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We wanted to take a more leisurely loop around as we hadn’t been able to stop everywhere we wanted on the tram. So once back at the visitors center, we piled in one of the cars.

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The snow geese were in the wetlands at the time of our visit…hundreds of white birds covering the wetlands as far as we could see. Snow Geese gather by the thousands at the refuge each winter.

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While there, we also saw a few different ducks, egrets/herons and a juvenile bald eagle. Osprey also come here to nest, but we were there too early in the season for them.

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Location: 800 Great Creek Road, Galloway, New Jersey 08205

Designation: National Wildlife Refuge

Date designation declared: 12/18/1986

Date of my visit: February 2016

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A juvenile bald eagle perches on an osprey habitat with Atlantic City in the background.

 

 

The National Bison Range

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Welcome back to National Parks & other public lands with T! If you are seeing this on Twitter or Facebook, please visit the blog to see all of the photos and read the story by clicking the link.

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We drove south from Columbia Falls on Day 5 of our Montana trip to see a few places off the beaten path. We traveled down the length of Flathead Lake and kept going until we arrived at the National Bison Range. Established in 1908 by Theodore Roosevelt, the National Bison Range is one of our country’s oldest National Wildlife Refuges.

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The refuge’s mission is to provide sanctuary for the American Bison. Driven to the brink of extinction by the late 1800s, the bison have made a successful comeback due to the Bison Range and other public lands. There are about 400 bison roaming the refuge today.

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The visitor center is open Thursday through Monday and we were there on a Tuesday. In the parking lot, there was a large educational exhibit about the types of animals found in the refuge, a lock box to place our $5 fee in and printed materials with which to take a self guided tour of Red Sleep Mountain Drive.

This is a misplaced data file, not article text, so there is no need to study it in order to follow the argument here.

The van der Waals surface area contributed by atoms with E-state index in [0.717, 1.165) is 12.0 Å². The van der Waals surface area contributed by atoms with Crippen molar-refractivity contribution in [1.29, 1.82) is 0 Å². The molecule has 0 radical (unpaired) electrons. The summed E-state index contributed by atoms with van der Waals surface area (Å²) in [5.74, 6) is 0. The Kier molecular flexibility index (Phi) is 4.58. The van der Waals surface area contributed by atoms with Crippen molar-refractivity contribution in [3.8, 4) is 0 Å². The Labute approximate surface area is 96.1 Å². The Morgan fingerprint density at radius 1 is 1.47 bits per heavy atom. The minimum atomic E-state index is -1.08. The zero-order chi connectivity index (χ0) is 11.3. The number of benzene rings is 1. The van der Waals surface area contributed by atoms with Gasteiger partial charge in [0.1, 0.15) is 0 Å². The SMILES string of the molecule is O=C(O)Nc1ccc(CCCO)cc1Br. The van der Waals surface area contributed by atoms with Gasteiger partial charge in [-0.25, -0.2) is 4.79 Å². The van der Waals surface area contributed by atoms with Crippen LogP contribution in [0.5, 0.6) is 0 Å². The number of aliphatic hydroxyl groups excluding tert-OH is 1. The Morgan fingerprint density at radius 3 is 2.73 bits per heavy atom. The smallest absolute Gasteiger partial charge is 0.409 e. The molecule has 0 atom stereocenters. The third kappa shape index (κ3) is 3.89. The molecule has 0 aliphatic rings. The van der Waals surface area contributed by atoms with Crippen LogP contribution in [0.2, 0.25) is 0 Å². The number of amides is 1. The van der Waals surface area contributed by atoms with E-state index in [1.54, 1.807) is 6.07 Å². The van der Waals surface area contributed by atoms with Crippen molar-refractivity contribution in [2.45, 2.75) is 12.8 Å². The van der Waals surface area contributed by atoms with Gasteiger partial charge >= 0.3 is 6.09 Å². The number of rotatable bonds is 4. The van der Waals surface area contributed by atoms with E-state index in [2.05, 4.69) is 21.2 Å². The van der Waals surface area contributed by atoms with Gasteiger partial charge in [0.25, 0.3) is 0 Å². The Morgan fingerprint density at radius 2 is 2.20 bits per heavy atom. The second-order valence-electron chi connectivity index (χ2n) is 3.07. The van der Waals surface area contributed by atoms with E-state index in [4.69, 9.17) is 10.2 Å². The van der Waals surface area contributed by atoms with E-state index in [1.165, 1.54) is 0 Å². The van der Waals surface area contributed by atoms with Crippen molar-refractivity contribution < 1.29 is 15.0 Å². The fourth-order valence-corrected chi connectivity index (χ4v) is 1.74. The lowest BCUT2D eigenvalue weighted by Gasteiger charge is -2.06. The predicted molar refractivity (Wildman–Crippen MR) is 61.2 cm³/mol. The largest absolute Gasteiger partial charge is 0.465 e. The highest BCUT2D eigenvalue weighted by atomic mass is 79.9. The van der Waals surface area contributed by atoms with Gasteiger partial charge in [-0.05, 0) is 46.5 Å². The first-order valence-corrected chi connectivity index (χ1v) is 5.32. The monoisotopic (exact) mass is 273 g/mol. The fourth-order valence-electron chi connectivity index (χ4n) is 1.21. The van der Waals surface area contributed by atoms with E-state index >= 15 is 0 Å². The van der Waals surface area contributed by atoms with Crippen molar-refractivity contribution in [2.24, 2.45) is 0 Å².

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There was also a huge pile of antlers collected from the refuge’s animals as they shed them each year.

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Red Sleep Mountain Drive is a one-way mountain road that climbs through grasslands into an alpine woodland and then has steep downgrades as it loops around to meet Prairie Drive. The loop is about 19 miles long with 10 points of interest featured on the self-guided tour.

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We stopped frequently to take photos of the bison visible from the wildlife drive. They are used to cars and so were often pretty close. It is not advisable to get out of the vehicle while on the wildlife drive.

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At sign number six on the drive, there is a small lot with a few displays about Glacial Lake Missoula which formed the valley below. There is also a restroom at this stop and a trailhead for the 1/2 mile High Point Trail.

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The High Point Trail leads to a point 4700 feet above sea level and has some views we wouldn’t have seen from the road. It wasn’t too steep and wildflowers were blooming in the fields around us as we enjoyed the lovely walk to the top.

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In addition to the herds of bison, the refuge is home to many other animals. We saw an elk, a pronghorn antelope and a few deer on our drive around the loop.

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The last spot on the loop tour is the bison corral. The bison are rounded up once a year for identification and health checks.

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Location: 58355 Bison Range Rd, Charlo, MT 59824

Designation: National Wildlife Refuge

Date designation declared: 5/23/1908

Date of my visit: 6/26/2018